The villas, all 1-bedroom occupancies, are the same size, face the sea, and attached to a private plunge pool; the only difference between them all is how high up the cliff the villas are built; ie. the higher your location, the more expensive the rates. For larger sized parties, you may want to opt for the 2-bedroom villas at the Conrad Koh Samui Residences, instead of the Conrad Hotel & Resort, located at the top tier of the resort. Personally, I thought the views at the lowest level, the King Ocean View, were sufficiently magnificent.

Because the Conrad is designed simply, like a gentle-terrained padi terrace, it's easy to figure your way around, and amenities are accessible on foot, if you want some exercise. For those who prefer to bum around, buggies can be easily hopped on and off, to get around.

King Ocean View Pool Villa

Like the 2nd level Waterfront and 3rd level Oceanview Retreat villas, the 1st level King Ocean View Villa is chic and elegant, designed with a modern feel (S$700 onwards). We spent many hours lazing in front of the telly here.

The bed faces the patio with the 10-meter infinity pool that overlooks the sea.

The bathroom, with its own inset TV in front of the circular tub for maximum soaking pleasure. It has direct access to the pool patio so you can go straight from the pool to the tub to rinse off.

The view from the room

The moon-lit bay...so dazzling it woke us up in the dead of night. Perhaps the most mesmerizing full moon I'd ever seen in my life.

The same moon at dawn

Sunset view.



Fitness Center

The Conrad gym is on the beach level, so working out in the small-ish gym doesn't seem so depressing when you've got a beautiful view of the sea to look out at. Because the nearest convenience store is miles away, we cheapos bagged as much of their in-house complimentary mineral water as we could carry.

Muay Thai classes were held, open-air, at this boxing ring on the beach. It's a novel concept, but faltered in execution because the dawn class got blazing hot as soon as the sun rose. We quickly scooted off 10 minutes after the sweltering sun rays hit the deck.

Main Pool at the mezzanine above the gym with beach access and a pool bar. Hardly hit up by hotel guests because everyone was busy waddling in their own private pool.


Conrad Spa

The spa is located at the opposite end of the promontory from the reception. Views are just as dramatic here at the spa reception.

Welcome drinks at the spa - a traditional Bale Fruit tea commonly found and served in Koh Samui - we bought a bunch of these as souvenirs.

We opted for the Traditional Thai Massage (THB3,200/S$126 for 60 minutes), which lulled me to sleep almost right-away. If I had to choose, Conrad comes a close second to Banyan Tree's awesome massages. Even though the massage rooms at Conrad, annexed to an outdoor balcony with that signature Conrad view, are prettier.

The massage huts, just steps away from the spa reception, on the mezzanine level.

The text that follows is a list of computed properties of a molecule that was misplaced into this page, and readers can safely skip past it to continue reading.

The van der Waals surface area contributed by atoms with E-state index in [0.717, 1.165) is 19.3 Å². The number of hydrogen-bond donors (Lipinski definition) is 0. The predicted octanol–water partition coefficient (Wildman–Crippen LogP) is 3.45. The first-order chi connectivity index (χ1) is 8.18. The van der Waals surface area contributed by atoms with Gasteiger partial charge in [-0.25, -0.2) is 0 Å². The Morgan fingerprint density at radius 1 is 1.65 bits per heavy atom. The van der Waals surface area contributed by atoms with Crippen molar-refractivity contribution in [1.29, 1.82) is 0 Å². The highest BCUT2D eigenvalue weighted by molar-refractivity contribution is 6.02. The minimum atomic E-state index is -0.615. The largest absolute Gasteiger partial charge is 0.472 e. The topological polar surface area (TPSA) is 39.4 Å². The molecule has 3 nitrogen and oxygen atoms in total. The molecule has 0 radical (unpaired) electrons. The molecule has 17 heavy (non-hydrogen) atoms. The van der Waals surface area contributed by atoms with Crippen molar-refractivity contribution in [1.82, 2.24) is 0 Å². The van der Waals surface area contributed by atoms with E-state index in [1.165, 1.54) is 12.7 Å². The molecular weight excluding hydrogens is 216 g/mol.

Library

The Library isn't particularly well-stocked, so it's easy to see why hardly anyone hangs out here. 

It's directly below the Aura Bar, and just across from the meeting/conference rooms.


Meeting / Conference Room

I was tasked to scout out the MICE facilities, and the Conrad's conference hall is well-sized for a medium-ish party of 60 persons, lined on one side with floor-to-ceiling glass windows for an arresting view of the Andaman Sea.

The outdoor terrace that'll make for a perfect cocktail hour.



Dining

Jahn

The fabulous restaurant, the crown of Conrad's dining options, serves up contemporary Thai cuisine. Hits and misses here, but it does make for a lovely date-night. Reservations for a table right by the windows, just before sunset, are required for enjoying the view.

Fireworks the very night we had dinner, courtesy of some wedding reception.

I liked that the resort gave us hotel guests advance notice of the fireworks, so we could make it a point to enjoy them.

Zest

The main breakfast spot serving up an international buffet spread, replete with the most awe-inspiring view. Dine early to snag the window seats, or the outdoor deck tables if you can take the heat and humidity. Stick to the ala carte eggs or Thai fare.

We were treated to a Thai dance performance, halfway through our breakfast, at the lawn just outside Zest. This was most kitschy but entertaining.



Aura Bar

We went out for a drink at Aura Bar, the hangout place for all things beautiful.


For a resort that's a lot less lush than Banyan Tree, Conrad was swarming with mozzies. We were bitten as soon as we arrived at the bar. It got so uncomfortable we each ordered our cocktails, a Zestini (THB340/S$13.50), a martini of Smirnoff green apple, fresh apple juice and vermouth, and a Mango Fizz (THB340/S$13.50), a tropical blend of Gordon's gin, fresh mango, orange juice and tonic, gulped them down, and went right back to our villa to jump into the pool to soothe the damn itching.

Not even this view was impetus enough for us to stay on to watch the band.

A broken piece of safety pin that was left on the daybed. Luckily, I spotted it, before sitting down, and brought it to the staff's attention. That was an accident waiting to happen!


Room Service

The room service at Conrad was lackluster and middling, disappointingly depressing. I'm not usually this fussed about room service, but because the resort is so far-flung, we were stuck in the resort the entire time. I thought the room service needed to be a lot better to warrant such isolation from outside restaurant options.

The Tod Mun Goong (THB360/S$14), prawn cakes, was halfway decent, crispy crust yielding a juicy prawn mince.

The Moo Yang (THB250/S$10) of char-broiled kurobuta pork was a little overdone, it got chewy at times.

The piquant Tom Yum Goong (THB250/S$10) was punchy and robust, and generously laden with juicy prawns, straw mushrooms, and cherry tomatoes.

The Kang Jeud Woosen Gai Sub (THB200/S$8), the Thai version of chicken soup, with cabbage, shimeiji mushrooms, chicken, carrots, tofu, and glass noodles, was comforting wholesome goodness.

The Gaeng Karee Gai (THB310/S$12), the Thai renditon of chicken curry, was lovely, rich and creamy and choc-a-bloc with succulent chicken pieces and soft potatoes.

The Phad Krapow Moo (THB300/S$12), minced pork sauteed with Thai basil and chilli, was fiery and juicy. Too bad the egg was fried to a rubbery finish.

The Phad Thai Goong Sod (THB320/S$13), prawns fried with rice noodles, beansprouts, and tofu, had good flavour, but not very finessed; the noodles were all stuck together.

The Phad See Eiw Gai (THB250/S$10) wok-fried flat rice noodles with chicken, cauliflower, broccoli and kailan was flat and saccharine. Not even a drizzle of lime juice could liven this.

The Risotto of Wild Mushrooms (THB750/S$) was cloying, and lacking in depth of stock.

The Mango Sticky Rice (THB300/S$12) was pretty good. Rice was soft and moist, and mangoes juicy and sweet.

The Doitung Coffee Mousse (THB350/S$14), with raspberry coulis and pistachio, was pedestrian and uneven. We didn't finish this.



Conrad Koh Samui
Website